I Have A Dream Allusion

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On August 28th 1963 Martin Luther King Jr. delivered his now famous “I Have a Dream” speech. The speech incorporated numerous literary elements while passing on a message of equality and acceptance. This message resonated with thousands of equality activists who were in attendance at the Lincoln memorial. Literary elements in this speech include but are not limited to similes, and examples of allusion. One of the prominent literary devices used in Martin Luther King Junior’s “I Have a Dream” speech is the simile. Throughout history speeches have used simile as a source of catching attention. Specifically, in MLK’s speech, he writes “No, no, we are not satisfied, and we will not be satisfied until justice rolls down like waters and righteousness like a mighty stream.” Here, King compares the American public’s satisfaction to a mighty river. Similes simplify complex concepts for the general public. Another significant literary device frequently used in “I Have a Dream” is allusion. MLK first uses allusion in the speech’s first sentence, when he says “Five score years ago, a great American, in whose symbolic shadow we stand today, signed the Emancipation Proclamation.” This…show more content…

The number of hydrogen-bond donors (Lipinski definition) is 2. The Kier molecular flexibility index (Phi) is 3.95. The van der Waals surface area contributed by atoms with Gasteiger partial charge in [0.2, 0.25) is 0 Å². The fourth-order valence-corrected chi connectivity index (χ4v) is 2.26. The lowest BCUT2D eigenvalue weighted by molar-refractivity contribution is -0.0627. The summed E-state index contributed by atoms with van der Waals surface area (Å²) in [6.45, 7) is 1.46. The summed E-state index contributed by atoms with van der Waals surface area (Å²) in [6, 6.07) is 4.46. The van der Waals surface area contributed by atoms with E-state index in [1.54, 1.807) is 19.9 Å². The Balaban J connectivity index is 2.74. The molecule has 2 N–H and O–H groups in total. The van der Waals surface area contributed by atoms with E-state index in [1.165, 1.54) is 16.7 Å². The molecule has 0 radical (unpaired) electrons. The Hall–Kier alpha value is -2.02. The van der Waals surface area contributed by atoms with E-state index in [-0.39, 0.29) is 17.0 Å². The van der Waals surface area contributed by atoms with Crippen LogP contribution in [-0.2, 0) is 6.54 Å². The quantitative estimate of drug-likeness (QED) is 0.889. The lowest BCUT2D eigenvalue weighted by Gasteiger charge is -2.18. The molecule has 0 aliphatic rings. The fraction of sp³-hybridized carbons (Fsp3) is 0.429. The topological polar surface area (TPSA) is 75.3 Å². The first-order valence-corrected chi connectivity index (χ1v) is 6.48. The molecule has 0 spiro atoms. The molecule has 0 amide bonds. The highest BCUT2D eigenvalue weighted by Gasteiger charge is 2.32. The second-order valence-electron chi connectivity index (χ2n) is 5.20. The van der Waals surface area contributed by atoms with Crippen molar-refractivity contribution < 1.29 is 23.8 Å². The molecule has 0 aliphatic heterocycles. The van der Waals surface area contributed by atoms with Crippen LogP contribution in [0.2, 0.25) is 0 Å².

The true shining aspect of this speech is its message to the people. The goal of this momentous speech was to demand racial justice and integrated society. In the delivery of his speech, Martin finds ways to put weight on the audiences shoulders. Pressuring them into choosing the path of righteousness. Martin exclaims “We cannot walk alone. And as we walk, we must make the pledge that we shall always march ahead. We cannot turn back.” Showing that we the people need to stand up and take action leaving behind the reminiscences of our past doings. For this is Martin Luther King Junior’s dream. This is how he believed the world should work, and through this impactful speech he single handedly changed the
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